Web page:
Nurov admitted that under the current Religion Law registration is not compulsory. He also admitted that there is no Muslim Spiritual Administration and therefore there is no-one from whom those teaching Islam can receive permission. "These are the annoying defects of the Religion Law adopted back in 1994," he complained to Forum 18. "These inaccuracies lead to such exceptional juridical cases."
He said that a new religion law will soon be adopted where these "inconsistencies" would be eliminated. "In the new law for example it will clearly be stated that registration of religious organisations is compulsory." If this is indeed the case, Tajikistan will join Belarus, Turkmenistan, Uzbekistan and Kazakhstan in breaking international human rights obligations by making state registration compulsory.
For more background see Forum 18's religious freedom survey at http://www.forum18.org/Archive.php?article_id=190
A printer-friendly map of Tajikistan is available at http://www.nationalgeographic.com/xpeditions/atlas/index.html?Parent=asia&Rootmap=tajiki
7 March 2006
TAJIKISTAN: New moves against Muslims in north
Local schoolgirls who refuse to attend lessons without a hijab (Islamic headscarf) risk being denied their school-leavers' certificates (as happened to at least 23 last summer), while four imams were removed from local mosques in late December on government orders, human rights activist Islom Pokosov complained to Forum 18 News Service in Khujand in northern Tajikistan. He said policy towards Muslims in his region had grown harsher in the past six months. Local religious affairs official Abduhakim Sharipov admitted the denial of school-leaver's certificates, but insisted to Forum 18 that children had to abide by school uniform regulations. He said the imams had been sacked for teaching in mosques without a licence from the Muslim Spiritual Administration after the Religious Affairs Committee had discovered these "abuses of authority" during check-ups of the region's mosques. Officially, religious communities are separate from the state, so it remains unclear on what basis the Committee conducted the verification and ordered the imams' removal.
22 February 2006
TAJIKISTAN: Demolition of country's only synagogue begins
Between 7 and 20 February, the city authorities demolished the ritual bathhouse, classroom and kosher butchery of the synagogue in Tajikistan's capital Dushanbe. The only functioning synagogue in Tajikistan, it was built by local Jews a century ago. When a congregation member filmed the destruction officials threatened to break his video-camera, a local resident told Forum 18 News Service. The demolition of the synagogue itself – part of city redevelopment plans – is due to be completed in June, though some fear it could happen sooner. "It is a lie to say that the Dushanbe Jews paid for construction of the synagogue," Shamsuddin Nuriddinov of the city's Religious Affairs Department insisted to Forum 18. "So, if the Jews want to have a synagogue, let them pay for it out of their own funds." The Jewish community – mainly made up of Bukharan Jews – is mostly elderly and poor and cannot afford to build a new synagogue.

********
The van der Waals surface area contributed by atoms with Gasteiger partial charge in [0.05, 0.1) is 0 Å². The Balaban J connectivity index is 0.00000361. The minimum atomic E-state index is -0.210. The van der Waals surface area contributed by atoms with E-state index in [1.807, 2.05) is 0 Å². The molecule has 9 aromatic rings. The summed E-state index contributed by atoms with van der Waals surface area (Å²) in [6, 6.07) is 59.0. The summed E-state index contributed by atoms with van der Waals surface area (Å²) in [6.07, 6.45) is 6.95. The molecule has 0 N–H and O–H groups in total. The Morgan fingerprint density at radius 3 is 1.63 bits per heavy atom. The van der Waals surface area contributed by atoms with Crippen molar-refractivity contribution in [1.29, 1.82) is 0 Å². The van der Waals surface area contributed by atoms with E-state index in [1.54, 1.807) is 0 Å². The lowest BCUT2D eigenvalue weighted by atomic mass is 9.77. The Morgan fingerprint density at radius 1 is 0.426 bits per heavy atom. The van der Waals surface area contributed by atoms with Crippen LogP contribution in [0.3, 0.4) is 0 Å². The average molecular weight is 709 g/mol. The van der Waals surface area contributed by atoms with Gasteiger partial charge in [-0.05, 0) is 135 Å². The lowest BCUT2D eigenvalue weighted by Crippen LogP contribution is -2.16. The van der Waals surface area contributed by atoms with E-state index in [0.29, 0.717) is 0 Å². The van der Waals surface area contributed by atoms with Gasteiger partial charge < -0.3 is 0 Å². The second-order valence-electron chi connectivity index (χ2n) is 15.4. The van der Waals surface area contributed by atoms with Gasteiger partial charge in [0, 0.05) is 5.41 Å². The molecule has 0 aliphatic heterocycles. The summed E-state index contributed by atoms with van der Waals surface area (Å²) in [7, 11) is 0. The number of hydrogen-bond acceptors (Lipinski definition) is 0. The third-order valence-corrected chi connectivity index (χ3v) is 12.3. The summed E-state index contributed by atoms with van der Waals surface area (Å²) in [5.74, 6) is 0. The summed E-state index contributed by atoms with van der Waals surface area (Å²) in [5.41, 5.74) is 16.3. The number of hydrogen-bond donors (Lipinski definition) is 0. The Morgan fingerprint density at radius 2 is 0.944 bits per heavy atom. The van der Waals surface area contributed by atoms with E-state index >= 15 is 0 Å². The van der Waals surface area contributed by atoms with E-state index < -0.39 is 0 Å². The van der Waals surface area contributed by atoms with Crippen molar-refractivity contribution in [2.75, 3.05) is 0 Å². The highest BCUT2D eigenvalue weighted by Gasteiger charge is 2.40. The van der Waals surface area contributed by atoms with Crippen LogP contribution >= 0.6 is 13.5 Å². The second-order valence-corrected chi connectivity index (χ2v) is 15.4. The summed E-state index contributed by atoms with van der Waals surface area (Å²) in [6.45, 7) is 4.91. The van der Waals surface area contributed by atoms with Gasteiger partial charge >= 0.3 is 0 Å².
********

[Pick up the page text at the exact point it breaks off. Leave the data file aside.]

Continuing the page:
17 February 2006
KYRGYZSTAN: Intolerance against Christians highlighted by murder
The recent murder of an ethnic Kyrgyz convert to Christianity, Saktinbai Usmanov, was the culmination of a long series of intolerant incidents, Forum 18 News Service has found. Usmanov was the only Christian in his village. The intolerance was encouraged by the village Mullah, Nurlan Asangojaev, although most of the attackers were themselves drunk, which is forbidden in Islam. Asangojaev arranged for Usmanov to be banned from community events after his conversion, which is very painful for the traditionally community-centred Kyrgyz. He has also barred Usmanov from being buried in the village cemetery. Mullah Asangojaev has since Usmanov's murder told Forum 18 and others that "I can't offer any convincing proof, but I am sure that Saktinbai was killed by Protestants because he wanted to return to Islam." This is strongly denied by Saktinbai Usmanov's son, Protestant Pastor Ruslan Usmanov, who told Forum 18 that this is a "monstrous slander." There are numerous incidents of intolerance, including official hostility, towards Christian converts from Muslim backgrounds throughout Central Asia, Forum 18 has found.